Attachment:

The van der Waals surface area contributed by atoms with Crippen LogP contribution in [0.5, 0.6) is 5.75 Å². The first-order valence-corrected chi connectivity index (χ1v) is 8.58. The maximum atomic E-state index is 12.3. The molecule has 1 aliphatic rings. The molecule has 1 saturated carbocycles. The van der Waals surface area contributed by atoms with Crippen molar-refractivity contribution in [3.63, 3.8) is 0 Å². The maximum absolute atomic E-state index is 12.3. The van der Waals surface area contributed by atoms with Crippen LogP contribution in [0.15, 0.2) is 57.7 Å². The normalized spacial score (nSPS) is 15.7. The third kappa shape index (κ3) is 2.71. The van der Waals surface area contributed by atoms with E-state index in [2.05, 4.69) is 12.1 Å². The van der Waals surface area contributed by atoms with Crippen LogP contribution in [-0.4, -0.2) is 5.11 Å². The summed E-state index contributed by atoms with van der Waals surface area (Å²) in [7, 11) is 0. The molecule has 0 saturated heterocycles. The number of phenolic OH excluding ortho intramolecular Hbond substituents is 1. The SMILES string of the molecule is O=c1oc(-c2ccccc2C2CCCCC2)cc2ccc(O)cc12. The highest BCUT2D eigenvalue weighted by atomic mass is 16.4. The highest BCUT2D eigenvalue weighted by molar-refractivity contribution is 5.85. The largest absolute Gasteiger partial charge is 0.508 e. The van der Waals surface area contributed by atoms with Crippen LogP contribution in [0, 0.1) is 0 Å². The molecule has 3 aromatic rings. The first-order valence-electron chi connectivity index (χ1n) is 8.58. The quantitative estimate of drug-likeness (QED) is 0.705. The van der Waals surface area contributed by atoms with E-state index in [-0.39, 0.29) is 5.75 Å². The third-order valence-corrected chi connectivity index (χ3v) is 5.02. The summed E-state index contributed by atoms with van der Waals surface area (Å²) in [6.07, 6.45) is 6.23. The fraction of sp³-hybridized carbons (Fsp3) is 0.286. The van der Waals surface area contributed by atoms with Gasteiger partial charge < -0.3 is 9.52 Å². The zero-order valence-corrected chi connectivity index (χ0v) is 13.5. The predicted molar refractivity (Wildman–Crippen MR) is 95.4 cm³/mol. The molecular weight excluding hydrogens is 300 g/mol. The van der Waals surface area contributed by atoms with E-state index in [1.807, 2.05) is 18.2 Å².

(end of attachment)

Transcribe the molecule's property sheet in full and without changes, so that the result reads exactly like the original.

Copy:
The van der Waals surface area contributed by atoms with Crippen LogP contribution in [0.5, 0.6) is 5.75 Å². The first-order valence-corrected chi connectivity index (χ1v) is 8.58. The maximum atomic E-state index is 12.3. The molecule has 1 aliphatic rings. The molecule has 1 saturated carbocycles. The van der Waals surface area contributed by atoms with Crippen molar-refractivity contribution in [3.63, 3.8) is 0 Å². The maximum absolute atomic E-state index is 12.3. The van der Waals surface area contributed by atoms with Crippen LogP contribution in [0.15, 0.2) is 57.7 Å². The normalized spacial score (nSPS) is 15.7. The third kappa shape index (κ3) is 2.71. The van der Waals surface area contributed by atoms with E-state index in [2.05, 4.69) is 12.1 Å². The van der Waals surface area contributed by atoms with Crippen LogP contribution in [-0.4, -0.2) is 5.11 Å². The summed E-state index contributed by atoms with van der Waals surface area (Å²) in [7, 11) is 0. The molecule has 0 saturated heterocycles. The number of phenolic OH excluding ortho intramolecular Hbond substituents is 1. The SMILES string of the molecule is O=c1oc(-c2ccccc2C2CCCCC2)cc2ccc(O)cc12. The highest BCUT2D eigenvalue weighted by atomic mass is 16.4. The highest BCUT2D eigenvalue weighted by molar-refractivity contribution is 5.85. The largest absolute Gasteiger partial charge is 0.508 e. The van der Waals surface area contributed by atoms with Crippen LogP contribution in [0, 0.1) is 0 Å². The molecule has 3 aromatic rings. The first-order valence-electron chi connectivity index (χ1n) is 8.58. The quantitative estimate of drug-likeness (QED) is 0.705. The van der Waals surface area contributed by atoms with E-state index in [-0.39, 0.29) is 5.75 Å². The third-order valence-corrected chi connectivity index (χ3v) is 5.02. The summed E-state index contributed by atoms with van der Waals surface area (Å²) in [6.07, 6.45) is 6.23. The fraction of sp³-hybridized carbons (Fsp3) is 0.286. The van der Waals surface area contributed by atoms with Gasteiger partial charge < -0.3 is 9.52 Å². The zero-order valence-corrected chi connectivity index (χ0v) is 13.5. The predicted molar refractivity (Wildman–Crippen MR) is 95.4 cm³/mol. The molecular weight excluding hydrogens is 300 g/mol. The van der Waals surface area contributed by atoms with E-state index in [1.807, 2.05) is 18.2 Å².